My wife and I married a long time ago. Alhamdullilah, we have been blessed with beautiful children and abundant wealth. I know that under the Sharī‘a inheritance rules, my wife will only receive 1/8 of my estate when I pass. I do not want to violate Islamic law. What can I do to protect my wife and make sure she is financially secure if I predecease her?
This is a very common concern among American Muslims. Thankfully, the Sharī‘a offers solutions to protect your wife’s financial security if you predecease her.
First, you are free to gift her property and/or money during your lifetime. This is valid and sound under the Sharī‘a.
Second, you may increase your wife’s mahr. The mahr, or dowry, is a financial obligation that a groom must give a bride when they conclude the marriage contract. Any property of value can be a mahr. A woman’s mahr automatically becomes her separate property and is considered a debt upon the husband’s estate. Because the mahr is a debt upon the husband, the mahr must be paid from the gross estate before the prescribed shares are distributed to the Islamic heirs. So a wife will receive her mahr from the estate, plus her Qur’anic prescribed share.
You are free to increase your wife’s mahr to better protect her financial security as long as you are increasing it voluntarily, without coercion or undue influence. This is valid and sound under Sharī‘a without violating the prescribed-share system.
Finally, you may acknowledge a moral debt to your devoted wife based on your marriage contract. Strong Sharī‘a authority finds a marriage contract does not require a wife to be responsible for the domestic chores for the family and her husband. Some scholars agree with this opinion, but only for a wife who was accustomed to such lifestyle prior to marriage.
Based on this authority, a husband may be required to hire domestic help to provide for these domestic services. If his wife provides those domestic chores—which includes preparing food, caring for the children, and cleaning the home—the husband may be required to financially compensate his wife for all of the domestic services she provided for him and the family.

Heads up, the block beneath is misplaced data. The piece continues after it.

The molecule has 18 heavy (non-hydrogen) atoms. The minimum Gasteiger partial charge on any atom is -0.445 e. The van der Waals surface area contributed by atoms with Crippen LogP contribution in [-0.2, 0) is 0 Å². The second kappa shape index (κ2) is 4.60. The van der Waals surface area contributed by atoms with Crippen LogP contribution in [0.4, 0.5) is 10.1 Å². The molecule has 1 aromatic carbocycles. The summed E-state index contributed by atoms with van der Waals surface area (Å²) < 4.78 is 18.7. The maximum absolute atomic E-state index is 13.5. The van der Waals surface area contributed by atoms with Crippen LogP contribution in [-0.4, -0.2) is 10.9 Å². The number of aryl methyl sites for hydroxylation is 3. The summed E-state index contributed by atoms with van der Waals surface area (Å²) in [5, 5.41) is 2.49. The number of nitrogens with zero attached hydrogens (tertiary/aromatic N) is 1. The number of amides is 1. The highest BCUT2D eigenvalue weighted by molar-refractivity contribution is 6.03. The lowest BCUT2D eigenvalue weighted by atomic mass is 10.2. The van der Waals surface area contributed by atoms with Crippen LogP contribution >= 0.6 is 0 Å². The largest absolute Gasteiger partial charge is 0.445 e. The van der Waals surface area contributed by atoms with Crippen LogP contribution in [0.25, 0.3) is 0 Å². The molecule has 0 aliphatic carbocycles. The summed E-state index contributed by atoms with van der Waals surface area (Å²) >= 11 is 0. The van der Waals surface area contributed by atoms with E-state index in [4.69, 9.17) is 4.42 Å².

Third, another theory is based on the wife’s financial and nonfinancial contributions to the acquisition of the marital estate. If your wife facilitated or contributed to the acquisition of the marital estate either by working or by sacrificing her career to stay home (to either manage the marital finances or raise the children), then she has an equitable interest in the property acquired during the marriage.
The authority for this theory dates back to the 7th Century. The Caliph ‘Umar Ibn al-Khatab (May Allah be pleased with him) – known as the Just – resolved an inheritance dispute between a surviving spouse and her late husband’s siblings. A husband passed away with no children. Strictly speaking, the wife’s inheritance would be 1/4 and his siblings would receive 3/4. The widow submitted her dispute to ‘Umar (May Allah be pleased with him). Amir Al Mu’mieen, she pleaded, ‘you know that my husband and I worked together in the business. I would stay up all night sewing and making the clothing that my husband would sell in the market.’ ‘Umar (May Allah be pleased with him) acknowledged her contributions to acquire the marital estate and rules that she would receive 1/2 of the estate for her contributions plus 1/4 for her prescribed share.
You may fulfill your obligations to your devoted wife by acknowledging a moral/religious debt in your will. This moral/religious debt is paid from the gross estate before distributing the net estate to the Islamic heirs.
If you choose to pay your wife a moral/religious debt, she will receive the payment of the debt plus her Islamic fixed share. We do not believe this violates the Sharī‘a. Allah knows best.
To better protect the financial security of your wife should you predecease her, use our ISLAMIC WILL software to prepare your own customized Islamic estate plan that is legally valid for your state. This will allow you to increase your wife’s mahr and/or acknowledge a moral/religious debt owed to her.
I am an American Muslim. Does the Sharī‘a require me to have a will?